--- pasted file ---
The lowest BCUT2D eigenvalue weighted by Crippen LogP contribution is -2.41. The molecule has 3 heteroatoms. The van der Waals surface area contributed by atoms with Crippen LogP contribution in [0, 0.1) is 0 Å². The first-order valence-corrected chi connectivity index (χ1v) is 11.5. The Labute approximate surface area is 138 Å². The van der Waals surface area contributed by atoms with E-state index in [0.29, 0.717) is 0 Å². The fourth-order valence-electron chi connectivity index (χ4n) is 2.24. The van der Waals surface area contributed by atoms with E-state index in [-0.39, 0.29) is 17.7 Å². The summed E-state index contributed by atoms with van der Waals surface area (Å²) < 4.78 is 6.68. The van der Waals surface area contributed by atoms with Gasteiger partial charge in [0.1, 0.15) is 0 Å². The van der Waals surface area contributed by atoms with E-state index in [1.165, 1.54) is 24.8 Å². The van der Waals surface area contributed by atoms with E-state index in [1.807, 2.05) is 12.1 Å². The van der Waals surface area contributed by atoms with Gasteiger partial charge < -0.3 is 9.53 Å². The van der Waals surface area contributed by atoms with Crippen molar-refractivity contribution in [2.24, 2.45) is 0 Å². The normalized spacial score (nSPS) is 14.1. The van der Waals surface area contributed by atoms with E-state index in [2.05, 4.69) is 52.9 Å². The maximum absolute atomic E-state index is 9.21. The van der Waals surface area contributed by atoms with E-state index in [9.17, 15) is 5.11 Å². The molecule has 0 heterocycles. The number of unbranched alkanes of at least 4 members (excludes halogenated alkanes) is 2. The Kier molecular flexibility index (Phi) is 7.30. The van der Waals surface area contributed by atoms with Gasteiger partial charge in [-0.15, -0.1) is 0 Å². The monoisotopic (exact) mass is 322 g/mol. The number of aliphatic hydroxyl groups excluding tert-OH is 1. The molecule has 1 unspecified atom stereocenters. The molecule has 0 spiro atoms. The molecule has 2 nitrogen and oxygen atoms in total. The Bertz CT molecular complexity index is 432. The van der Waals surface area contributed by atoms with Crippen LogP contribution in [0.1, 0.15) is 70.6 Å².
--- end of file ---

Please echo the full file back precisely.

The lowest BCUT2D eigenvalue weighted by Crippen LogP contribution is -2.41. The molecule has 3 heteroatoms. The van der Waals surface area contributed by atoms with Crippen LogP contribution in [0, 0.1) is 0 Å². The first-order valence-corrected chi connectivity index (χ1v) is 11.5. The Labute approximate surface area is 138 Å². The van der Waals surface area contributed by atoms with E-state index in [0.29, 0.717) is 0 Å². The fourth-order valence-electron chi connectivity index (χ4n) is 2.24. The van der Waals surface area contributed by atoms with E-state index in [-0.39, 0.29) is 17.7 Å². The summed E-state index contributed by atoms with van der Waals surface area (Å²) < 4.78 is 6.68. The van der Waals surface area contributed by atoms with Gasteiger partial charge in [0.1, 0.15) is 0 Å². The van der Waals surface area contributed by atoms with E-state index in [1.165, 1.54) is 24.8 Å². The van der Waals surface area contributed by atoms with E-state index in [1.807, 2.05) is 12.1 Å². The van der Waals surface area contributed by atoms with Gasteiger partial charge < -0.3 is 9.53 Å². The van der Waals surface area contributed by atoms with Crippen molar-refractivity contribution in [2.24, 2.45) is 0 Å². The normalized spacial score (nSPS) is 14.1. The van der Waals surface area contributed by atoms with E-state index in [2.05, 4.69) is 52.9 Å². The maximum absolute atomic E-state index is 9.21. The van der Waals surface area contributed by atoms with E-state index in [9.17, 15) is 5.11 Å². The molecule has 0 heterocycles. The number of unbranched alkanes of at least 4 members (excludes halogenated alkanes) is 2. The Kier molecular flexibility index (Phi) is 7.30. The van der Waals surface area contributed by atoms with Gasteiger partial charge in [-0.15, -0.1) is 0 Å². The monoisotopic (exact) mass is 322 g/mol. The number of aliphatic hydroxyl groups excluding tert-OH is 1. The molecule has 1 unspecified atom stereocenters. The molecule has 0 spiro atoms. The molecule has 2 nitrogen and oxygen atoms in total. The Bertz CT molecular complexity index is 432. The van der Waals surface area contributed by atoms with Crippen LogP contribution in [0.1, 0.15) is 70.6 Å².